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Ken Ham Accuses Tim Keller of ‘Lukewarmness,’ ‘Compromising’ Following Announcement of Keller Center for Cultural Apologetics

“So Tim Keller says ‘American Christianity Is Due For A Revival,’” Ham tweeted on Sunday (Feb. 12), quoting the title of a Keller authored op-ed recently published in The Atlantic, “but I don’t believe true revival can happen until there’s a new reformation to call church leaders (like Tim Keller) back to the authority of the Word of God beginning in Genesis.”

“Much of the lukewarmness of the church today in our era started as church leaders began to compromise with the religion of naturalism in the 1800’s,” Ham continued. “This first began by trying to add [a] millions of years belief into the bible resulting in all sorts of compromise positions like the Gap Theory, Day Age, etc.”

Ham added, “Then many church leaders accepted varying degrees of Darwinian evolution & eventually the Big Bang. All this undermined the authority of Scripture & resulted in generations being raised without the foundation of Genesis 1-11, which is the foundation for all doctrine, the rest of the bible, the Christian worldview, & really everything.”

“A Tim Keller apologetics center won’t help this situation because he has adopted evolutionary ideas into Genesis. True revival can’t take place without the right foundational history,” Ham argued. “Christians need to wake up and understand the foundational importance of the book of Genesis.”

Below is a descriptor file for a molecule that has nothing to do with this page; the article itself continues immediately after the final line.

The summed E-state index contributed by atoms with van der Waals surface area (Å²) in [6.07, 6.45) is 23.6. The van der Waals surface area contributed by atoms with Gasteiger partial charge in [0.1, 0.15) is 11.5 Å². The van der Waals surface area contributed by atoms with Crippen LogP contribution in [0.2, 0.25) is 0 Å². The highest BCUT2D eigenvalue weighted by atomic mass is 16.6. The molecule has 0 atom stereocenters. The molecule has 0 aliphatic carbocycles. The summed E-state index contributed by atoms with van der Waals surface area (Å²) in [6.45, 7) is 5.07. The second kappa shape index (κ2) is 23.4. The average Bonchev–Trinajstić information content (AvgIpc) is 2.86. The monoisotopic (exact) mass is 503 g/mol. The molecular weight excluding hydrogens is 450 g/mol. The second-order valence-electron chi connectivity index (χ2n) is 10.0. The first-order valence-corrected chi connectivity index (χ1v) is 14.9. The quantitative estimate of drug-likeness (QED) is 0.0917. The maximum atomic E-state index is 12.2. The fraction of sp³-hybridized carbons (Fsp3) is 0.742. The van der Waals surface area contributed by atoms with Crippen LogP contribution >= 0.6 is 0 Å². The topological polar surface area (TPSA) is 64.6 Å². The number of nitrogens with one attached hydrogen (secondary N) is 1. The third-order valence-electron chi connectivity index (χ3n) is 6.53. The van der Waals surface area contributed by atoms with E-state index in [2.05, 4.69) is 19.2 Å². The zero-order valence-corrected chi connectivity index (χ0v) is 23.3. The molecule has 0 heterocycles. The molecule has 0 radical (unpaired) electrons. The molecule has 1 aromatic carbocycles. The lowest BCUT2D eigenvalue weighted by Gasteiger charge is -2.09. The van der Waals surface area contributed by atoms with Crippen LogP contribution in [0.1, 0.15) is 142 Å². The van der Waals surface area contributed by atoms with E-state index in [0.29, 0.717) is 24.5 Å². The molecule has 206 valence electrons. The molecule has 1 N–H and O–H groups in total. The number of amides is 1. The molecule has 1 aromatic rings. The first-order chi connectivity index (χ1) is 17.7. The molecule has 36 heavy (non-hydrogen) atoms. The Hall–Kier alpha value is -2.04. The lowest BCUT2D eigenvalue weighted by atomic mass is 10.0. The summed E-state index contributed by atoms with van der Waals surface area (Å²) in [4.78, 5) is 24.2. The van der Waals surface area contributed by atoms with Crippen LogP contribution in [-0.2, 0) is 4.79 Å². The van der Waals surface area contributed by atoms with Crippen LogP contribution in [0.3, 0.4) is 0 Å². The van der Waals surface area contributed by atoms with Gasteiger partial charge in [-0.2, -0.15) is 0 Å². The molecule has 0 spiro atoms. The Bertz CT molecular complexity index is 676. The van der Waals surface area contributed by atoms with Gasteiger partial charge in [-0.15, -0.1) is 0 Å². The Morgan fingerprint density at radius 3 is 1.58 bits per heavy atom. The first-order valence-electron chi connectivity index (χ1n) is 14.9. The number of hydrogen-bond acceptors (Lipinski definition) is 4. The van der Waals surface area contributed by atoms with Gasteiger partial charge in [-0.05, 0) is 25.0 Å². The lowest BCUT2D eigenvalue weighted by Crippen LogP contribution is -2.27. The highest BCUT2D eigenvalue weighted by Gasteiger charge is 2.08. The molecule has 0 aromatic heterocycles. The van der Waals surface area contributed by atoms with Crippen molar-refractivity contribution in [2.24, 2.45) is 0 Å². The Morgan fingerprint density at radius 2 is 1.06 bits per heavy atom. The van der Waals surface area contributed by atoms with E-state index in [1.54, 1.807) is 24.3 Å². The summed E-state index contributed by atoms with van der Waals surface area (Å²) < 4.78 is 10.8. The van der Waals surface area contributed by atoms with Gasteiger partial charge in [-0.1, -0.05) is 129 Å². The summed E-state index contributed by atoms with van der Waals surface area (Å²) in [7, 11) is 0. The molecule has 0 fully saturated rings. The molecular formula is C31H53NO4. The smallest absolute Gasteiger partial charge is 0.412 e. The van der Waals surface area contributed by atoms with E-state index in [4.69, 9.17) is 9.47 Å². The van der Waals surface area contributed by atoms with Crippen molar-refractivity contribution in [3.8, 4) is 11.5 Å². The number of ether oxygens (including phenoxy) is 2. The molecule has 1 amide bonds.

Ham went on to point out that Keller has written for BioLogos, an apologetic resourcing organization seeking to reconcile Christian beliefs with scientific discovery. 

BioLogos was founded by Francis Collins, respected geneticist who went on to become the longest standing director of the National Institutes of Health, serving under three presidents across 12 years. Though an evangelical Christian himself, Collins has nevertheless been much maligned by members of his own theological tribe in recent years for his unwavering advocacy for COVID-19 pandemic safety measures, including vaccinations.

In his Twitter thread, Ham described BioLogos as “one of the leading compromise organizations trying to get the church to reject a literal Genesis,” linking to a 2012 blog post wherein he further criticized Keller. 

In that post, Ham quoted Keller as having written, “Many secular and many evangelical voices agree…that if you are an orthodox Christian with a high view of the authority of the Bible, you cannot believe in evolution in any form at all. New Atheist authors such as Richard Dawkins and creationist writers such as Ken Ham seem to have arrived at consensus on this…”

Keller went on to argue that there exist arguments from Christians with a high view of Scripture that don’t include strict six-day creationism.

In response to the quote, Ham wrote, “It’s sad that he would place arch-evolutionist Richard Dawkins and me in the same sentence. I’m assuming he considers both of us to be extremes. Since Richard Dawkins as a radical atheist is one extreme, then am I as a six-day, young-earth creationist the other extreme?”

“And for whatever reason, these conservative scholars like Tim Keller seem to be blind to the fact they have two different approaches to hermeneutics—one approach for Genesis 1–11 and one for the rest of Scripture,” Ham wrote.

For their part, the Keller Center has launched learning cohorts for pastors and church leaders grappling with how to understand the intersection of biblical principles with hot button cultural issues, such as critical theory, the Christian sexual ethic, and other cultural challenges facing the church in the Western world.